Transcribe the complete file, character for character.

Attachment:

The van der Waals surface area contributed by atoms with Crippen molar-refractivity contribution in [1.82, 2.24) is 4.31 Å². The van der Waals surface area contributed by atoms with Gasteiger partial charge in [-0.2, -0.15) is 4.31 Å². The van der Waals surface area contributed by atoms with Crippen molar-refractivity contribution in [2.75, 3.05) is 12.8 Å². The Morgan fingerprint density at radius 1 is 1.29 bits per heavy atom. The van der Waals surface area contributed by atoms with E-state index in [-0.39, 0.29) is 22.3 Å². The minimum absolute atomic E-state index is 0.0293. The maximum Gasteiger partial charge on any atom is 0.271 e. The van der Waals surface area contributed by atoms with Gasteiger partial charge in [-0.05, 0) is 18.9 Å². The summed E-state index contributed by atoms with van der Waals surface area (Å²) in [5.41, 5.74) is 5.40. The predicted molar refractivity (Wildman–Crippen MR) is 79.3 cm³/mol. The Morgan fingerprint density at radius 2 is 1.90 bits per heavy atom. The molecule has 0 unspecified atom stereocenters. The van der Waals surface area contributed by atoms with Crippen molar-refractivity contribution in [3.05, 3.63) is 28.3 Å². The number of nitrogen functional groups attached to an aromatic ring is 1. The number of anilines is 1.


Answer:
The van der Waals surface area contributed by atoms with Crippen molar-refractivity contribution in [1.82, 2.24) is 4.31 Å². The van der Waals surface area contributed by atoms with Gasteiger partial charge in [-0.2, -0.15) is 4.31 Å². The van der Waals surface area contributed by atoms with Crippen molar-refractivity contribution in [2.75, 3.05) is 12.8 Å². The Morgan fingerprint density at radius 1 is 1.29 bits per heavy atom. The van der Waals surface area contributed by atoms with E-state index in [-0.39, 0.29) is 22.3 Å². The minimum absolute atomic E-state index is 0.0293. The maximum Gasteiger partial charge on any atom is 0.271 e. The van der Waals surface area contributed by atoms with Gasteiger partial charge in [-0.05, 0) is 18.9 Å². The summed E-state index contributed by atoms with van der Waals surface area (Å²) in [5.41, 5.74) is 5.40. The predicted molar refractivity (Wildman–Crippen MR) is 79.3 cm³/mol. The Morgan fingerprint density at radius 2 is 1.90 bits per heavy atom. The molecule has 0 unspecified atom stereocenters. The van der Waals surface area contributed by atoms with Crippen molar-refractivity contribution in [3.05, 3.63) is 28.3 Å². The number of nitrogen functional groups attached to an aromatic ring is 1. The number of anilines is 1.